## Abstract

As this book demonstrates, the development of efficient probabilistic inference techniques has made considerable progress in recent years, in particular with respect to exploiting the structure (e.g., factored, hierarchical or relational) of discrete and continuous problem domains. In this chapter we show that these techniques can be used also for solving Markov decision processes (MDPs) or partially observable MDPs (POMDPs) when formulated in terms of a structured dynamic Bayesian network (DBN).

The problems of planning in stochastic environments and inference in state space models are closely related, in particular in view of the challenges both of them face: scaling to large state spaces spanned by multiple state variables, or realising planning (or inference) in continuous or mixed continuous-discrete state spaces. Both fields developed techniques to address these problems. For instance, in the field of planning, they include work on factored Markov decision processes [5, 17, 9, 18], abstractions [10], and relational models of the environment [37]. On the other hand, recent advances in inference techniques show how structure can be exploited both for exact inference as well as for making efficient approximations. Examples are message-passing algorithms (loopy belief propagation, expectation propagation), variational approaches, approximate belief representations (particles, assumed density filtering, Boyen–Koller) and arithmetic compilation (see, e.g., [22, 23, 7]).

In view of these similarities one may ask whether existing techniques for probabilistic inference can directly be translated to solving stochastic planning problems.

The problems of planning in stochastic environments and inference in state space models are closely related, in particular in view of the challenges both of them face: scaling to large state spaces spanned by multiple state variables, or realising planning (or inference) in continuous or mixed continuous-discrete state spaces. Both fields developed techniques to address these problems. For instance, in the field of planning, they include work on factored Markov decision processes [5, 17, 9, 18], abstractions [10], and relational models of the environment [37]. On the other hand, recent advances in inference techniques show how structure can be exploited both for exact inference as well as for making efficient approximations. Examples are message-passing algorithms (loopy belief propagation, expectation propagation), variational approaches, approximate belief representations (particles, assumed density filtering, Boyen–Koller) and arithmetic compilation (see, e.g., [22, 23, 7]).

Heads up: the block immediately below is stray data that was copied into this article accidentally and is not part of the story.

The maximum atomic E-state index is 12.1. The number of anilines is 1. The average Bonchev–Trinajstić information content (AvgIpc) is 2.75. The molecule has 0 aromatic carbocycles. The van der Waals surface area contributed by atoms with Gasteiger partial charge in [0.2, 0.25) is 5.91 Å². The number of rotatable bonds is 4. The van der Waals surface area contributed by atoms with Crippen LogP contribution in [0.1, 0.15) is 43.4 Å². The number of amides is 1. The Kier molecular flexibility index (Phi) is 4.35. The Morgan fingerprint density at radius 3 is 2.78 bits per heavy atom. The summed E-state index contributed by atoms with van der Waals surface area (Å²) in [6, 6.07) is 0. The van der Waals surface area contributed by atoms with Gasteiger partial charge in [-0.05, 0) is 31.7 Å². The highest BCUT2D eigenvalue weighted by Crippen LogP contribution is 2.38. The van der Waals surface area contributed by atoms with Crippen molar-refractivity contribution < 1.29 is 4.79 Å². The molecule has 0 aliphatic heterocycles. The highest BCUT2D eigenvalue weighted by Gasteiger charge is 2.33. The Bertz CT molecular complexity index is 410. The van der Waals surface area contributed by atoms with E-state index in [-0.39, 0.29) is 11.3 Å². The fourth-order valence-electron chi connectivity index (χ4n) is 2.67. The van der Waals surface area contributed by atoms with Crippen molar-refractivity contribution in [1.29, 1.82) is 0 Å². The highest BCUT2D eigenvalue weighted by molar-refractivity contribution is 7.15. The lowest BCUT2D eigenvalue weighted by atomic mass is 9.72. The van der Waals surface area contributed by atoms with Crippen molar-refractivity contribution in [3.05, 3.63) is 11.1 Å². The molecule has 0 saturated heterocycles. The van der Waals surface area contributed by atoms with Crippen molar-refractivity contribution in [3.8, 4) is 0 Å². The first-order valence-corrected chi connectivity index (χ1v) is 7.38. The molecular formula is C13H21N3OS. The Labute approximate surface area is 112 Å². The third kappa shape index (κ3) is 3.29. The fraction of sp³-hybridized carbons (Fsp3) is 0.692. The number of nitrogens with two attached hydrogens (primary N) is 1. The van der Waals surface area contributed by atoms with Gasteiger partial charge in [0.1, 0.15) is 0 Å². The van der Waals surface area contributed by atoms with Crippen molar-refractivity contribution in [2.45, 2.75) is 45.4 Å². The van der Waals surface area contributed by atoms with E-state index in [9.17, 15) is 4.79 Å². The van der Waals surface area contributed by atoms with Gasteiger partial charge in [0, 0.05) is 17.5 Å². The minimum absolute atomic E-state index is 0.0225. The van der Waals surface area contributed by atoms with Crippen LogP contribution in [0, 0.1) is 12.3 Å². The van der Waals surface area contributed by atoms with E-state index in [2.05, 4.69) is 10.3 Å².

In view of these similarities one may ask whether existing techniques for probabilistic inference can directly be translated to solving stochastic planning problems.

Original language | English |
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Title of host publication | Bayesian Time Series Models |

Editors | Silvia Chiappa, David Barber |

Publisher | Cambridge University Press |

Pages | 388-413 |

Number of pages | 26 |

ISBN (Electronic) | 9780511984679 |

ISBN (Print) | 9780521196765 |

DOIs | |

Publication status | Published - 2011 |